Updated: Sep 26
Most men develop some form of benign prostatic hyperplasia (BPH) as they age. About 70% of men who are up to 60 years old show symptoms of BPH. By the age of 70, this percentage rises to 80%.
If you suspect any prostate problems, you can use the at-home test Prosta-Check, which provides information about the condition of the prostate by measuring the PSA (prostate-specific antigen) level.
What is the prostate?
The prostate is a gland with the size of a walnut and it is located between the bladder and the penis. Urine flows from the bladder through the prostate to the penis. The tissue inside the prostate continues to grow throughout a man’s whole life, often blocking the flow of urine from the bladder. This tissue growth is called BPH.
What causes BPH?
The degree of prostate growth is related to the balance of a man’s sex hormones. Because it is a natural part of the aging process, preventing BPH is difficult. Dietary changes and supplements have a minimal effect.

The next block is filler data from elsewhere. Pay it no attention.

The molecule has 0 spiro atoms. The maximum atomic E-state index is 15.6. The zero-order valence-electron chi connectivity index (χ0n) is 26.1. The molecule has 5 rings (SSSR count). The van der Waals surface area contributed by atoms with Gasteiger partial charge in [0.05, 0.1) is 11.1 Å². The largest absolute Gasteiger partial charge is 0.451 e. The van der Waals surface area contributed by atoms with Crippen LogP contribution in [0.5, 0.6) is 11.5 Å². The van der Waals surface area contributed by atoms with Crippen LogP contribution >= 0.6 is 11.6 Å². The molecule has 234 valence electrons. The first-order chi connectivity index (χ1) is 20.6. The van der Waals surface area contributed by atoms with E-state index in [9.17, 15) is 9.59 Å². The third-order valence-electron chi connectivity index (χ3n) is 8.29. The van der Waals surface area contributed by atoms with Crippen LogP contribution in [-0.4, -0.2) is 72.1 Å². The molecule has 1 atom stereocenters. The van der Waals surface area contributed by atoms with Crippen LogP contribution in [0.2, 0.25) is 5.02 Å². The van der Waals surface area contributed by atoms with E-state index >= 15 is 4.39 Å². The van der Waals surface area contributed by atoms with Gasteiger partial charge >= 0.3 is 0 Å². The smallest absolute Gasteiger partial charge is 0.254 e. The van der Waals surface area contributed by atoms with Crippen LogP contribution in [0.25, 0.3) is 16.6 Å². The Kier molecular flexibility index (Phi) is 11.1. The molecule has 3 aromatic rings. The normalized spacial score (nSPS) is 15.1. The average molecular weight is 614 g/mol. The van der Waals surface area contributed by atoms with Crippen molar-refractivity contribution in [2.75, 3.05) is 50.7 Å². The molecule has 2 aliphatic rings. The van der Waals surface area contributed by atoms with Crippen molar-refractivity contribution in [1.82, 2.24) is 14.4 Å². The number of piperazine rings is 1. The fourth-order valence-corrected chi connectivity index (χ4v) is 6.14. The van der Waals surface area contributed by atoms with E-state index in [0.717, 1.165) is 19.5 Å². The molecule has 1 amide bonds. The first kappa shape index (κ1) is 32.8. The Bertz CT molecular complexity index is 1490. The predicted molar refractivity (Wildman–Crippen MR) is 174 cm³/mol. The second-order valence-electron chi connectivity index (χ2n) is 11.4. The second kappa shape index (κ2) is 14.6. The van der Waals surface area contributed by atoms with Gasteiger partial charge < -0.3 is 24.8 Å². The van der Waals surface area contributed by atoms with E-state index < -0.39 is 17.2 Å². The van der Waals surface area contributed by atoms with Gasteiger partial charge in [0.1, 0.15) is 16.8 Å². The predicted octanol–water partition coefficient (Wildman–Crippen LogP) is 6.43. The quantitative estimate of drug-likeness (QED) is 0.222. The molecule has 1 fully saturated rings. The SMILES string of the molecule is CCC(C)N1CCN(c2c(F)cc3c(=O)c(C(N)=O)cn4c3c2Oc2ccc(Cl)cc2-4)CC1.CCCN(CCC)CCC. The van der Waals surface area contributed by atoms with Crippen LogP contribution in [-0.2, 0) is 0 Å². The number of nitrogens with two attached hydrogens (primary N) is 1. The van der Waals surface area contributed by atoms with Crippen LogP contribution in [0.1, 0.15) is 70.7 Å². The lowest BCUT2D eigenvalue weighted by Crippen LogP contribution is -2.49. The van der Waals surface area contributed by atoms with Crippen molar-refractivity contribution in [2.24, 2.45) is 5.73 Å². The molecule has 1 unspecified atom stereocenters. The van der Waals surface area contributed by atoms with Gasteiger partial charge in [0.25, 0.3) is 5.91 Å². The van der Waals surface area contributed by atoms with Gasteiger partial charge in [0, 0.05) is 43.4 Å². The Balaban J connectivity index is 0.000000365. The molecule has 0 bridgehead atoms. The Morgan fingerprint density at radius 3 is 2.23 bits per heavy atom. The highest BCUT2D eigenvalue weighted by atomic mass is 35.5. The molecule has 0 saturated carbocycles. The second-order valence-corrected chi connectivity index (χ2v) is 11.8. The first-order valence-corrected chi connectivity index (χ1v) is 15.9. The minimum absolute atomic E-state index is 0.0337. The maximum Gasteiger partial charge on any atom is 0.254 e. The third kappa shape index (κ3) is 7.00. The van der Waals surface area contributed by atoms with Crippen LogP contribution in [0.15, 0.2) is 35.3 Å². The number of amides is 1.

What are the symptoms?
As the tissue enlarges, the man may feel that his stream of urine is not as strong as it used to be. In severe cases, he may not be able to urinate at all.
Symptoms can be grouped into two categories:
The stream of urine is weak and the man feels as if he cannot empty his bladder. He may experience trouble starting to urinate, a stream that stops suddenly, and dribbling at the end of urinating.
Blocked urine can irritate the bladder, leading to more frequent urination. This can result in repeatedly waking up at night.
When should you see a doctor?
If your symptoms are getting worse or bothering you, it’s time to make an appointment with your GP, who can refer you to a urologist if necessary.
Symptoms of advanced BPH include urinary tract infections, difficulty or inability to urinate, development of bladder stones, kidney damage, and even permanent bladder damage. It is important to find out if you have any of these conditions.
The first step in the treatment of BPH is making some changes to your everyday life. Those include avoiding bladder irritants such as caffeine and carbonated drinks, preventing overflow incontinence by urinating every three to four hours during the day, and limiting fluid intake before bedtime. Weight loss and physical exercise have also been found to have beneficial effects.